Growth, a key stage

From birth through weaning

In a few weeks the puppy can develop from being both blind and deaf, to a fully weaned, energetic puppy, capable of socialising and becoming integrated into a new family environment in your home. 


Giving birth

Birth occurs after an average gestation period of 63 days. A week before, the bitch begins to nest; she may go in search of a quiet place or she may seek the reassurance of her master’s company. At birth, the amniotic sac holding the puppy appears within twelve hours after her waters have broken. If the amniotic membrane has not been torn open over the new pup, the mother will usually do this within the first minute following expulsion. She severs the umbilical cord and licks the newborn’s chest, stimulating his first breaths. Expulsion of the next puppy then follows in succession at intervals of a few minutes to half an hour.

The puppy’s nervous development is not complete at birth. He is born deaf, blind, and with a very poor sense of smell; he also has a poorly myelinized nervous system, which is unable to quickly convey sensory impulses, and consequently movements are slow. The mother pushes her puppies towards her teats so that they may suckle the colostrum. This first milk is essential for their immunity. Besides its nutritive value – it has a much higher protein content than milk – it supplies them with 95% of the antibodies necessary for their protection from infections. The mother thus passes on passively her "immunological memory" to her puppies; these antibodies protect the puppy for a period of five to seven weeks, until their own immune system develops further.

The first days

During the first weeks, the puppies are groomed by their mother. Licking the puppies’ abdomens also stimulates their defecation and urination reflexes. The puppies feed from their mother about twenty times a day. They react only to tactile stimuli and are drawn towards sources of heat, and thus their mother, by crawling. Eyelid opening occurs between the 10th and the 15th day of age. Deciduous teeth appear from the 20th day of age.

Around the 4th week of age, they begin to hear and to react to noises. This is the beginning of the exploratory period during which they start to play, get attached to their mother and recognize the identity of their fellow puppies. The breeder can then begin to take advantage of the moments when the puppies are awake to get them used to human presence, play with them and handle them gently.

The socialization period extends from the 3rd to the 9th week of age. During this period the puppies gradually become able to communicate and develop the sense of hierarchy by interpreting maternal reprimands, olfactory and postural signs. The puppy must get used to the various stimuli he will encounter throughout life in this socialisation period: loud noises, smells, new individuals... and become familiar with the individuals he will have to mix.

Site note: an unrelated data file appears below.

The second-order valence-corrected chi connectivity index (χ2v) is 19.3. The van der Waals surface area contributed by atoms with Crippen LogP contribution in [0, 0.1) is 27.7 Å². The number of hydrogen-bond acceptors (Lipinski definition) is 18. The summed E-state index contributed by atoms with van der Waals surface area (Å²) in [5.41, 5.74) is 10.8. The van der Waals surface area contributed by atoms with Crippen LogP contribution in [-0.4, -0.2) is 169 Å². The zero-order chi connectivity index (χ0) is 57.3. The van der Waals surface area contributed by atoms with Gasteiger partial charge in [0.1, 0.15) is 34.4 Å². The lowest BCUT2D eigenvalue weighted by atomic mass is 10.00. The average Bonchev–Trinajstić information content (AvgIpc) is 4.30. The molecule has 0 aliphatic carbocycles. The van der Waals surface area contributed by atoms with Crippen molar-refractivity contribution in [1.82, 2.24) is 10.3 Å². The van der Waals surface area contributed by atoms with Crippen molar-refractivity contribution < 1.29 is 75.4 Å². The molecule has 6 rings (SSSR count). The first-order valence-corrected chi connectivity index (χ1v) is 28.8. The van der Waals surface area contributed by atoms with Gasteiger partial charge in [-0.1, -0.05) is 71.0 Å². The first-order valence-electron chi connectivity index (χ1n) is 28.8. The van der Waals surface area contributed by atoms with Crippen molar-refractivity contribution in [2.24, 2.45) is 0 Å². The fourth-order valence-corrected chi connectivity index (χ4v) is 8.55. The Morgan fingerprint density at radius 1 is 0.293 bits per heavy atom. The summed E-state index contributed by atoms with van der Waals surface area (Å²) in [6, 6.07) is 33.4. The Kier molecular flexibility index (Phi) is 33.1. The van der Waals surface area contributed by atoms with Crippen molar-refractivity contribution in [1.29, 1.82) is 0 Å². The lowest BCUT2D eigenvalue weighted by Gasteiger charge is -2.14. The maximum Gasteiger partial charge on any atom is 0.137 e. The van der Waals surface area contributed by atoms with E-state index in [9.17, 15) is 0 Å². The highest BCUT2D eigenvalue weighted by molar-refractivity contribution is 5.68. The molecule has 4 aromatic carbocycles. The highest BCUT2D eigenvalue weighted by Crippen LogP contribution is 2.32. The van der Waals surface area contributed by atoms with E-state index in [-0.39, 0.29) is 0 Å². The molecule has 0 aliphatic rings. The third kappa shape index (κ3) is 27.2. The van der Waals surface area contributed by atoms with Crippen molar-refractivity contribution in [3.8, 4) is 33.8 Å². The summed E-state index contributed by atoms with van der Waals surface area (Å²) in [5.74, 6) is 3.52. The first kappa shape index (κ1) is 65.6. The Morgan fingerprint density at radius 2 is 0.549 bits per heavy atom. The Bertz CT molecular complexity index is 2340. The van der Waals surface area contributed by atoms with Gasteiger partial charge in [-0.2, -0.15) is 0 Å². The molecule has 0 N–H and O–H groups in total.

Lactation lasts six weeks on average after giving birth, with a maximum peak of production around three weeks of age. During this period, it is important to feed the mother with a highly palatable, energy dense food, that will provide all the nutrients and energy she needs without having to eat huge volumes. The quantity of milk produced by a bitch may be estimated by regularly weighing the puppies before and after their feeds. It can thus be estimated that a 32-kg Labrador bitch feeding eight puppies will produce 2.4 times her own weight in milk to raise her litter!

During the following weeks, the declining milk production prompts the mother to regurgitate food to supplement the puppies’ feeds, as they are beginning to become interested in their mother’s bowl. This marks the beginning of weaning that will end between the sixth and the eighth week of age with the complete switch to a suitable growth food. Like any dietary transition, weaning must be a gradual process giving a smooth change from milk to formulated diet. The puppies’ nutritional requirements at weaning are similar to their mother’s at the end of lactation (i.e. during the period where she is building up her reserves). This means the breeder can feed the same diet to both mother and pups, mixed with lukewarm water or formula milk to make a porridge. As the puppies develop, less and less liquid should be added to the diet, to make the consistency firmer and firmer, ready to switch onto the next stage diet kibbles.


The puppy’s first steps

Already trusting, already close, the puppy is ready to share and receive anything his owner will be willing to give him. Knowing well his needs to preserve his health is man’s first duty. Nutrition, synonymous with health, disease prevention, protection of the body, is an essential component of his vitality.

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